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Velocity. Serendipity. Proximity.  Eternity.

It's never what you plan for...

Three people.

One automobile.

One bright Easter Day in New York...

All came crashing horribly together at 2 pm, Eastern Daylight Time... in the Bronx... leaving one of those people, a toddler, dead in the arms of the second person, his Mother; at the hand of the third.


Put the variables on a sheet of paper.  The people, the hour, the minivan-traveling at 60 feet per second, the bullet-traveling at 3,000 feet per second.  You could combine those variables a thousand thousands of times and NEVER get them to add up to yesterdays devastating result.  NEVER!!!!  NEVER.  Never.


Well, maybe once.

Serendipity sounds like such a fairycakes-and-tea word, but it's not.  It's cruel.  Oh, it's cruel.  Right-click on the word in Word, and you get synonyms that fill the news accounts of David Pacheco's Easter Sunday:  Providence.  Fate.  Destiny.  Coincidence. 

Young, precious two year-old David Pacheco, enjoying Easter with his Mom and sisters, was on his way to an Easter celebration.  He said he wanted ice cream.  He never had a chance.  Chance.  That's another word for serendipity.  Another brutal word. 

366478-317431-thumbnail.jpgYou never see it coming, do you?  It's never what you plan for.  David was strapped into his car seat, in a vehicle equipped with the greatest array of safety equipment The Experts recommend: antilock brakes, airbags front and side, traction control.  Yet who could have imagined the horrible sequence of events already under way--the timing of a party, the flow of traffic, the turning of traffic lights, the building of an argument, the pulling of a trigger, the passing of a car--that would end with a bullet piercing a car door and shattering a family?  Without mercy.  At.  That.  One.  Moment.  The whole idea behind placing your child into a car seat is that they're supposed to come out in the same condition as when you bucked them in.  It's in all the brochures.  It's the way things are supposed to happen.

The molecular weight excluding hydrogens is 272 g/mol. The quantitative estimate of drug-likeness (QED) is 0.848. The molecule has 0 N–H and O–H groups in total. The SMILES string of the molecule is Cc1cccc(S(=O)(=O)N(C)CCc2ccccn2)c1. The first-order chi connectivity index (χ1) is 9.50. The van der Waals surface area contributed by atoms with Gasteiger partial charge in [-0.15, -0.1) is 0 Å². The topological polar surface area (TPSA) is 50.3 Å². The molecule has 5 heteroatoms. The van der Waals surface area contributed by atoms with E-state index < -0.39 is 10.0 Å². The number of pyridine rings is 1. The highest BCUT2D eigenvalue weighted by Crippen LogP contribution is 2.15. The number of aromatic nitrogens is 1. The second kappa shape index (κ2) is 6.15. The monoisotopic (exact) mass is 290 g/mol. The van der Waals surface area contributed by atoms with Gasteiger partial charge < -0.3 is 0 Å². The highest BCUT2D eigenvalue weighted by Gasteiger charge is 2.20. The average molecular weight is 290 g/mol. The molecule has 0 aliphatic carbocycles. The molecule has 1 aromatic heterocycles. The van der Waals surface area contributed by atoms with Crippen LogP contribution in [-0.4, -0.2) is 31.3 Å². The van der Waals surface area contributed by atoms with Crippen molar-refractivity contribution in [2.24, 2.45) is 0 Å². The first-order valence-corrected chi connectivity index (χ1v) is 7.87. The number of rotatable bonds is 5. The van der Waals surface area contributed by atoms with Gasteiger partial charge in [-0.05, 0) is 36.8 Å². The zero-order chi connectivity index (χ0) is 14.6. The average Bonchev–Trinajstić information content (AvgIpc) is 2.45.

Tear off a new worksheet.

Five people.

One automobile.

One bright Easter Day in New York.

For this family, sweeping blithely within twenty minutes and two miles of the killing fields that claimed David, the odds played out differently.  They made it through their drive down the Henry Hudson Parkway to The Battery to spend Easter with an old green French woman who hangs out in New York Harbor carrying a torch .  They dressed.  They drove.  They celebrated Easter in New York.  But they made it home.  Safely.


Forevermore, I will wonder why one family is so swiftly and indiscriminantly consigned to face the rest of their days on Earth without their beloved child while another family with a variance of two miles and twenty minutes can have the calculation come out differently.

One child meets a bullet.  Three other children--my children--end up having ice cream. 

And I, among others, am shaken to the core.

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Reader Comments (2)

This was beautifully written.

April 18, 2006 | Unregistered CommenterEDW
Said it better than I ever could.. Well done, my friend.
April 22, 2006 | Unregistered CommenterTheGirlWho

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